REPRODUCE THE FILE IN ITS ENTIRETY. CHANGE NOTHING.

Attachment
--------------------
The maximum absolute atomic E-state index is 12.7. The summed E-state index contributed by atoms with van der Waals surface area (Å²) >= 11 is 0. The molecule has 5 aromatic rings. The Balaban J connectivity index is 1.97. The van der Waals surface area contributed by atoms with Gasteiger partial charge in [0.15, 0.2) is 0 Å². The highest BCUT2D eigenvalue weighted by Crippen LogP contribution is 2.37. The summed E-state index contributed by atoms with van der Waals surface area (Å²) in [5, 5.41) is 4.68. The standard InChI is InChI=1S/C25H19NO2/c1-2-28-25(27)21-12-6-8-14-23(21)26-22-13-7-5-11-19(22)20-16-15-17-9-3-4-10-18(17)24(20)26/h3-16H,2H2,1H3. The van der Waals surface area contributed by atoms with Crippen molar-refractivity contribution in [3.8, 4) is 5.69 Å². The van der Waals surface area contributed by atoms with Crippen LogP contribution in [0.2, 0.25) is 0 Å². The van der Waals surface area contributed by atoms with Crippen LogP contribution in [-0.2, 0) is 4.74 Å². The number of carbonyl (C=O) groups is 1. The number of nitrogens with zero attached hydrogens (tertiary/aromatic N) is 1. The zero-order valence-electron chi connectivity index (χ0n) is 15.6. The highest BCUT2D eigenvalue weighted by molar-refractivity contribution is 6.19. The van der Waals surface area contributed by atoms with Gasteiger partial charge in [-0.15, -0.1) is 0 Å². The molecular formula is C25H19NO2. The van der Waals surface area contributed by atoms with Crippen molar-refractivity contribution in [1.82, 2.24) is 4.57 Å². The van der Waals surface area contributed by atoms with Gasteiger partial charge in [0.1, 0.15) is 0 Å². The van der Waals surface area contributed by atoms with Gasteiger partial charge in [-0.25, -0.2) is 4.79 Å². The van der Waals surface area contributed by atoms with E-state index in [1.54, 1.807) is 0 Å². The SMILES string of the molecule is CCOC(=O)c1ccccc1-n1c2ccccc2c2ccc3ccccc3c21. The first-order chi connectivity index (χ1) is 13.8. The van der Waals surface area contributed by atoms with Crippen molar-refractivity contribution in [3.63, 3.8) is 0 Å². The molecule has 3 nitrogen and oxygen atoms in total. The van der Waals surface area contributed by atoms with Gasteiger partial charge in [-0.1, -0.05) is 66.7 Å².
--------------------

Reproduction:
The maximum absolute atomic E-state index is 12.7. The summed E-state index contributed by atoms with van der Waals surface area (Å²) >= 11 is 0. The molecule has 5 aromatic rings. The Balaban J connectivity index is 1.97. The van der Waals surface area contributed by atoms with Gasteiger partial charge in [0.15, 0.2) is 0 Å². The highest BCUT2D eigenvalue weighted by Crippen LogP contribution is 2.37. The summed E-state index contributed by atoms with van der Waals surface area (Å²) in [5, 5.41) is 4.68. The standard InChI is InChI=1S/C25H19NO2/c1-2-28-25(27)21-12-6-8-14-23(21)26-22-13-7-5-11-19(22)20-16-15-17-9-3-4-10-18(17)24(20)26/h3-16H,2H2,1H3. The van der Waals surface area contributed by atoms with Crippen molar-refractivity contribution in [3.8, 4) is 5.69 Å². The van der Waals surface area contributed by atoms with Crippen LogP contribution in [0.2, 0.25) is 0 Å². The van der Waals surface area contributed by atoms with Crippen LogP contribution in [-0.2, 0) is 4.74 Å². The number of carbonyl (C=O) groups is 1. The number of nitrogens with zero attached hydrogens (tertiary/aromatic N) is 1. The zero-order valence-electron chi connectivity index (χ0n) is 15.6. The highest BCUT2D eigenvalue weighted by molar-refractivity contribution is 6.19. The van der Waals surface area contributed by atoms with Gasteiger partial charge in [-0.15, -0.1) is 0 Å². The molecular formula is C25H19NO2. The van der Waals surface area contributed by atoms with Crippen molar-refractivity contribution in [1.82, 2.24) is 4.57 Å². The van der Waals surface area contributed by atoms with Gasteiger partial charge in [0.1, 0.15) is 0 Å². The van der Waals surface area contributed by atoms with Gasteiger partial charge in [-0.25, -0.2) is 4.79 Å². The van der Waals surface area contributed by atoms with E-state index in [1.54, 1.807) is 0 Å². The SMILES string of the molecule is CCOC(=O)c1ccccc1-n1c2ccccc2c2ccc3ccccc3c21. The first-order chi connectivity index (χ1) is 13.8. The van der Waals surface area contributed by atoms with Crippen molar-refractivity contribution in [3.63, 3.8) is 0 Å². The molecule has 3 nitrogen and oxygen atoms in total. The van der Waals surface area contributed by atoms with Gasteiger partial charge in [-0.1, -0.05) is 66.7 Å².